In systems requiring ultra-high dependability, the majority of software defects that are found during testing or after deployment are the result of requirements errors. Of those requirements errors, a significant number occur because of misunderstandings about the system context. Essential details of the application domain are either unknown or misunderstood by developers because of poor communication of application domain knowledge.
Current software development practices focus on the formal aspects of software. While formalisms are the only structures required to communicate with a machine, contextual information is required for developers to communicate with one another and establish software validity.
The pervasive medium for this communication, natural language, is understood to be problematic for high-precision communication because of its characteristic ambiguity and informality. However, natural language possesses its own body of research results and is amenable to rigorous inspection. We have analyzed the domain knowledge communication problem as it arises in software engineering from the perspective of current cognitive linguistic theory, and this analysis has yielded a model that helps to explain sources of ambiguity and other problems with the use of natural language. Using this model we have developed a new artifact that combines software function and essential context information in a rigorous entity that we refer to as a situated formalism.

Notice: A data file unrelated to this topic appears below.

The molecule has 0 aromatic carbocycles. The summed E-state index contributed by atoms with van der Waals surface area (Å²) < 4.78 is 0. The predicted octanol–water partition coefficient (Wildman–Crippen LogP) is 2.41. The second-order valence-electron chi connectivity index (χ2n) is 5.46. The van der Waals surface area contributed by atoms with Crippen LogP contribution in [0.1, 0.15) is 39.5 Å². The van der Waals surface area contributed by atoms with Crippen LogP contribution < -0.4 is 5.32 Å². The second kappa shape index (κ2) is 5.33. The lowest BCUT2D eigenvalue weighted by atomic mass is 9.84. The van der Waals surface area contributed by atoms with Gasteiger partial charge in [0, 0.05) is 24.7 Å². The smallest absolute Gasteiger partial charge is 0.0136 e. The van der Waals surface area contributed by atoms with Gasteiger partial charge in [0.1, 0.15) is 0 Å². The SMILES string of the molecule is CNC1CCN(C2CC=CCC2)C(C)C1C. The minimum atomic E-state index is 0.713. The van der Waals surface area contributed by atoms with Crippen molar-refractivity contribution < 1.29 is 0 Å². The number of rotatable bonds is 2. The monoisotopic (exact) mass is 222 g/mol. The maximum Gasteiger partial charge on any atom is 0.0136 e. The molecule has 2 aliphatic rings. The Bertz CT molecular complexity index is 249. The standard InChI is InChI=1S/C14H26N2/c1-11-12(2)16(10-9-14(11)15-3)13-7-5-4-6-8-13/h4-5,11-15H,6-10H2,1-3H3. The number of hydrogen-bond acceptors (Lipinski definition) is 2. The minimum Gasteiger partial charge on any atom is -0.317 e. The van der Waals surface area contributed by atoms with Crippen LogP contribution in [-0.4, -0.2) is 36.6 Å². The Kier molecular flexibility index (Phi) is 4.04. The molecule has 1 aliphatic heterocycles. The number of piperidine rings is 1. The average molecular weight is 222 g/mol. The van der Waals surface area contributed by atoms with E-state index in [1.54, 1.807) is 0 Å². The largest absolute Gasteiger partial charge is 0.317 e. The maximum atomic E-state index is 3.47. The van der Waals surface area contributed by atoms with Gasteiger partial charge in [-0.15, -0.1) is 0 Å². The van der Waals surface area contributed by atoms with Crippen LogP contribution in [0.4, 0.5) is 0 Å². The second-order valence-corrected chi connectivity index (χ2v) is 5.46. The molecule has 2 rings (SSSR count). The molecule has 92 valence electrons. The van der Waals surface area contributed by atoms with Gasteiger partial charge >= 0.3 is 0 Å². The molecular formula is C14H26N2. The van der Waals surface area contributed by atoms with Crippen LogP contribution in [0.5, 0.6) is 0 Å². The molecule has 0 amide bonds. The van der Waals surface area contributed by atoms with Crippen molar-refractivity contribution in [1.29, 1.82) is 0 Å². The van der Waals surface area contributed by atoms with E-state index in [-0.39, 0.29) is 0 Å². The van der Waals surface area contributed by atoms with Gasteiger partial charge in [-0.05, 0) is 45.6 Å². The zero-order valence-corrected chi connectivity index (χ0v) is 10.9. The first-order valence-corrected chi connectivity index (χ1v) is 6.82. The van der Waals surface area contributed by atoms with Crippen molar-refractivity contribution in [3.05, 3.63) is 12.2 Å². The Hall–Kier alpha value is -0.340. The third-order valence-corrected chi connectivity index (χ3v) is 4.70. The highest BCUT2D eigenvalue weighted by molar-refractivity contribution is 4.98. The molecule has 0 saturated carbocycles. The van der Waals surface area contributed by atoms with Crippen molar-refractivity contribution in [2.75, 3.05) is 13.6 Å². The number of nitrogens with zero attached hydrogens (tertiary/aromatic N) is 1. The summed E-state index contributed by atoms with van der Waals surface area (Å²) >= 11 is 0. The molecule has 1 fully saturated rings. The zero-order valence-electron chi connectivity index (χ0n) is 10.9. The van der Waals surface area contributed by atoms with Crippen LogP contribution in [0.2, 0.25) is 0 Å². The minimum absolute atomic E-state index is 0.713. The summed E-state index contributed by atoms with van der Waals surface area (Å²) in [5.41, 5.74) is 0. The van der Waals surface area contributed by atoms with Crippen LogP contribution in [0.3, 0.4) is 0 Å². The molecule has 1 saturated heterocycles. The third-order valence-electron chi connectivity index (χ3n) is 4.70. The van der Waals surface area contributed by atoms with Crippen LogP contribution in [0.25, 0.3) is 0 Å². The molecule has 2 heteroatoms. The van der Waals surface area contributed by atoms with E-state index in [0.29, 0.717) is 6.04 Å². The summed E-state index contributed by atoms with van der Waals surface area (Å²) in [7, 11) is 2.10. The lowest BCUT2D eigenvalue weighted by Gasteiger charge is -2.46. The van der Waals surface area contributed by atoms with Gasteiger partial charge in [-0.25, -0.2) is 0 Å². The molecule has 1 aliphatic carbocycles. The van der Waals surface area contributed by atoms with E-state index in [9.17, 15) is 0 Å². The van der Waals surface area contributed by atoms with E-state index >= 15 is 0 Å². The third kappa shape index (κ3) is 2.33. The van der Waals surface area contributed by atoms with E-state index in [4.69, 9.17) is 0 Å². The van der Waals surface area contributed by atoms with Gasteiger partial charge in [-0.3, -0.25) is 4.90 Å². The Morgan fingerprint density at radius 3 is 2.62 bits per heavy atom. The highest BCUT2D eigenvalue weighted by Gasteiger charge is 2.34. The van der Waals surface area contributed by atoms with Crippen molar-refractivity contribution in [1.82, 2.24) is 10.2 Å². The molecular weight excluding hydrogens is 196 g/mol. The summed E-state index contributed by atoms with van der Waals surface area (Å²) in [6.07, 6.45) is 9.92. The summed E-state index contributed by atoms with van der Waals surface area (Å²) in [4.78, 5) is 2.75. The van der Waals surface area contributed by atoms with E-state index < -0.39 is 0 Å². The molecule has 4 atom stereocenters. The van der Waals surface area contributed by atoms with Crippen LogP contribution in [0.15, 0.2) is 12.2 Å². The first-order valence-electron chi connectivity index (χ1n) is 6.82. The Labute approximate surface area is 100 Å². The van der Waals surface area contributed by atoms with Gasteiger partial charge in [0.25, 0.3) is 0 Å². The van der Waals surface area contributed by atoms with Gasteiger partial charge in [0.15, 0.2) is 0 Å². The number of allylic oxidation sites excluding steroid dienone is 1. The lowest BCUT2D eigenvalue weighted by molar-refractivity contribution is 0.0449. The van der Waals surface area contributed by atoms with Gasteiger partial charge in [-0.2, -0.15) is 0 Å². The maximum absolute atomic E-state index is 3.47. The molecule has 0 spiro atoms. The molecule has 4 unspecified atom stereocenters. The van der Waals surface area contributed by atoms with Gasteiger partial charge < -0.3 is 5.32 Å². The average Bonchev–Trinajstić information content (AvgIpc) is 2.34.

In this presentation, I briefly summarize the linguistic model and insights derived from it, e.g., that the considered use of natural language performs a function unachievable by formal means. I will explain how these insights are exploited to motivate the structure of the situated formalism and discuss a preliminary practical representation. Finally, I will present some details of our applications of the concepts discussed.
Prof. Knight is a professor of computer science at the University of Virginia. He holds a B.Sc. (Hons) in Mathematics from the Imperial College of Science and Technology (London) and a Ph.D. in Computer Science from the University of Newcastle upon Tyne. Prior to joining the University of Virginia in 1981, he was with NASAÂs Langley Research Center. He is the general chair of the 2007 International Conference on Software Engineering. He served as Editor in Chief of the IEEE Transactions on Software Engineering from January 2002 to December 2005, and is a member of the editorial board of the Empirical Software Engineering Journal.
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